In Nigeria today, the issue of community policing appears to be in the forefront of social and political discourse, as it has overshadowed other pressing national issues. This is the latest in the series championed by the political elites, and the masses have latched unto it like lice to a dog. Here in Akwa Ibom, I have even heard a suggestion from an academic that we should return to the pre-colonial era practice or system of community security! This is a sad commentary.

While I am not against the idea of community policing, it must be noted that the concept, in whatever form, will not solve the plethora of problems confronting Nigeria. Yesterday, I read a post on this platform by Nkereuwem Akpan. In the post, he chronicled some critical issues bedevilling Nigeria. Will community policing engender an efficient justice delivery in Nigeria? Will community policing eliminate corruption in Nigeria? Will community policing fix the bad roads littered across the country? Will community policing make political leaders to remain in their states to identify and develop critical sectors of the local economy, in a view to improving the fortunes of their people, instead of frivolously travelling to Abuja, Lagos or outside the country every other day? Will community policing make state governors to efficiently apply the questionable monies, ranging from 1 to 2 billion naira, they take from their state coffers each month in the name of security votes?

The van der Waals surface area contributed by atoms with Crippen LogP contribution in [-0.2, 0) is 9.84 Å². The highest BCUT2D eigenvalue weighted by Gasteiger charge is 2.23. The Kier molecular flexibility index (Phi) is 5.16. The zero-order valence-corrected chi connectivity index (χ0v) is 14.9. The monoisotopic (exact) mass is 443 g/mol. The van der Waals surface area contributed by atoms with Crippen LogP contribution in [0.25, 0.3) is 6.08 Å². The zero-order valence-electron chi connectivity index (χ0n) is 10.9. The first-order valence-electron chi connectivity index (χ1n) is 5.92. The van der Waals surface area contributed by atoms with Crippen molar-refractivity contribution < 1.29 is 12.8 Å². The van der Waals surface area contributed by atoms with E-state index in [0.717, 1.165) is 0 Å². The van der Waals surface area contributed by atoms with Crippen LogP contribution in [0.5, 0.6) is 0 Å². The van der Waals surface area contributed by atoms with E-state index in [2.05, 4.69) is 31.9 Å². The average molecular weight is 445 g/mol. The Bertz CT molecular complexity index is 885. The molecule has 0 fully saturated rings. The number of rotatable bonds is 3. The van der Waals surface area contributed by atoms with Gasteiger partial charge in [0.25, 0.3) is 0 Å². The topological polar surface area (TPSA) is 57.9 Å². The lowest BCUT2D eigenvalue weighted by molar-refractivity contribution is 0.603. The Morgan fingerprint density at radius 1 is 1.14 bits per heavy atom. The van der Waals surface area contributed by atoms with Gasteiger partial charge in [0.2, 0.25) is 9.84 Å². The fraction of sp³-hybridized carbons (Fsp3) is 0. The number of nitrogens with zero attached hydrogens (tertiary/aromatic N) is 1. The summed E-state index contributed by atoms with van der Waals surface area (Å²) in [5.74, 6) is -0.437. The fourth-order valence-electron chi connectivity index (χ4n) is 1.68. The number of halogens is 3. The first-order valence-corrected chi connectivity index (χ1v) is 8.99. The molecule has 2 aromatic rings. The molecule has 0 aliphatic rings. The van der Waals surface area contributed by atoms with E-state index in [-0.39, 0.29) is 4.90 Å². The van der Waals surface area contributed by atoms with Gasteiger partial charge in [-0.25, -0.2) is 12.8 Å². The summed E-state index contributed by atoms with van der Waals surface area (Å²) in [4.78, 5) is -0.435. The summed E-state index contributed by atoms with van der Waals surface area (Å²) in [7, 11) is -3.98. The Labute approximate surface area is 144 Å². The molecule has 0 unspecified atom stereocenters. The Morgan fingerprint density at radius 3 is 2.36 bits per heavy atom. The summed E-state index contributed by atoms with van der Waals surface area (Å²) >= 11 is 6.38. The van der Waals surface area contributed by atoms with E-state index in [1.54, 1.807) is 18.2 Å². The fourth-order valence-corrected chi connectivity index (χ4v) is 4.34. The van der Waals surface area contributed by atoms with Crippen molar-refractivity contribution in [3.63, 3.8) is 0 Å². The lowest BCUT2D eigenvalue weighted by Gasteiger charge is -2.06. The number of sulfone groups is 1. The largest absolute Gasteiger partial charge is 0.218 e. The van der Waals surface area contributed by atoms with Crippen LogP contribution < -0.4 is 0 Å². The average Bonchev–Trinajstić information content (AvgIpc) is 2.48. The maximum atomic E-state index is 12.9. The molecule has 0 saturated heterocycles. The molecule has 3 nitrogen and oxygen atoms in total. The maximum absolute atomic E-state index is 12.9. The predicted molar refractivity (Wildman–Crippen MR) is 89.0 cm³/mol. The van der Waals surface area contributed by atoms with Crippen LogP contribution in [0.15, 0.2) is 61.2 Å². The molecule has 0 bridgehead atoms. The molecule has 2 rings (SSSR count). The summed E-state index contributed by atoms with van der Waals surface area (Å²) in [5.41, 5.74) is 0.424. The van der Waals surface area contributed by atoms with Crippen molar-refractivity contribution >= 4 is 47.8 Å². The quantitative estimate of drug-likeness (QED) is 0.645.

Instead of talking about community policing, we should hold political leaders to be more transparent and accountable to the citizens. We should demand a society where all forms of corruption are checked and reduced to the barest minimum. We should demand good governance, and a just society for all. By so doing, insecurity will be brought under control. According to Samuel Johnson, “[c]auseless discontent, and seditious violence, will grow less frequent and less formidable, as the science of government is better ascertained, by a diligent study of the theory of men”, which should embolden the people to make constant demands of their government.

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We should not allow the Nigerian political elites to use their own agenda to distract us whenever they feel like it. Nigerians, irrespective of class and greed, must be united towards ensuring that their the well being is placed above every other thing. We must not be distracted by allowing the political elites to give us something to ruminate on while they continue to pillage the resources of this country.

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